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Henry M. Jackson School of International Studies SISEA 242, Spring 2005
Japan in the Contemporary World

Course description

The .pdf version of the syllabus is here.

This course offers an interdisciplinary introduction to various aspects of contemporary Japan, such as its political economy, modern history, society and politics.  The perspective of the course is drawn from the social sciences, not the humanities. Students should come away with a comprehensive overview or survey of a wide variety of aspects of contemporary Japan and an understanding of how these aspects interrelate.

Course Goals

This course is designed to equip you to understand contemporary Japan. I have designed it as essential preparation prior to study in Japan. However, it will serve equally as an introduction for students who have no intention of going to Japan, but want to learn about the country, its politics, and its society. It is an excellent first course on Japan, because its broad exposure to contemporary Japan gives a solid background for advanced study. The course is also a good course to take for students who will only take one course on Japan, again because it is a broad survey of many aspects of contemporary Japan.


Grading policy

Throughout Term                                Quizzes                                                           20%

March 18th                                          Midterm Exam                                                25%

May                                                    Final Exam                                                      40%

Throughout Term                                Class Participation                                          15%


Required readings

Required texts are:

1.      Pyle, Kenneth P. The Making of Modern Japan. 1996, 2nd Edition. DC: Heath. ISBN 0669200204.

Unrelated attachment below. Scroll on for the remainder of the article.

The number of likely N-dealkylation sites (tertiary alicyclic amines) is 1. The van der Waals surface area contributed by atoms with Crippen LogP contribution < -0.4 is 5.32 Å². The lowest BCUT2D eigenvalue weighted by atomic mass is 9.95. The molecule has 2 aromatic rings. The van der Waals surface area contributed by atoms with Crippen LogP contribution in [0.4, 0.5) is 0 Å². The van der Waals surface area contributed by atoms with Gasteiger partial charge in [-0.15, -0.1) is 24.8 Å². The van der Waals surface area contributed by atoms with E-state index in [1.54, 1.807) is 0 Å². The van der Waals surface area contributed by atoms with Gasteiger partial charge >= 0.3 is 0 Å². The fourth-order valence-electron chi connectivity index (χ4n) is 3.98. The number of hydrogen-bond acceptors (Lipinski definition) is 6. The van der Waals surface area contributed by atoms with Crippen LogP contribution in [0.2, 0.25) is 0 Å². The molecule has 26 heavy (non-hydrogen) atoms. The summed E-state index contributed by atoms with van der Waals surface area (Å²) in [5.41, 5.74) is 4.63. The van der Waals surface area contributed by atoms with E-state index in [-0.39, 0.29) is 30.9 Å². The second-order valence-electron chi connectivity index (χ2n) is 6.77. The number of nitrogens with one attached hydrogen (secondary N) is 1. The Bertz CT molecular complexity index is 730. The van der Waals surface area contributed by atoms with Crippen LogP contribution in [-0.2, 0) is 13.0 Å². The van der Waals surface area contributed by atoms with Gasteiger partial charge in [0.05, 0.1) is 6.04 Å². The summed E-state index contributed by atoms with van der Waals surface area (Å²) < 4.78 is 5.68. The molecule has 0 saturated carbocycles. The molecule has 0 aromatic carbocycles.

2.      Pekkanen, Saadia. Picking Winners? From Technology Catch-up to the Space Race in Japan. 2003. Stanford. ISBN: 0804747326.

These books are available for purchase at the University Book Store. They are also on 2 hour reserve at Odegaard Undergraduate Library. Other readings will be put on electronic reserve.

Course Schedule

          M                                    TU                                      W                                  TH                                   F

3/28 Classes Begin

3/29

Introduction: Why study Japan? & Perspectives on Japanese Society

3/30

3/31

Meiji Japan

4/1

4/4

4/5

Taisho Democracy

4/6

4/7

Militarism and Imperialism

4/8

4/11

4/12

Pacific War and the Occupation

4/13

4/14

Education

4/15

4/18

 

4/19

The Bureaucracy

4/20

4/21

The ’55 System

4/22

4/25

4/26

Party Politics

4/27

4/28

Industrial Policy

4/29

5/2

5/3

Women and Politics

5/4

5/5

Midterm Exam

5/6

5/9

5/10

Work

5/11

5/12

Minorities in Japan

5/13

5/16

5/17

Media

5/18

5/19

Regime Shift: Electoral Change & Bubble Bursts

5/20

5/23

5/24

The ’94 System

5/25

5/26

Civil Society in Japan

5/27

5/30 No Classes

5/31

Crime and Punishment: Police and Yakuza

6/1

6/2

Security and “Cool”

6/3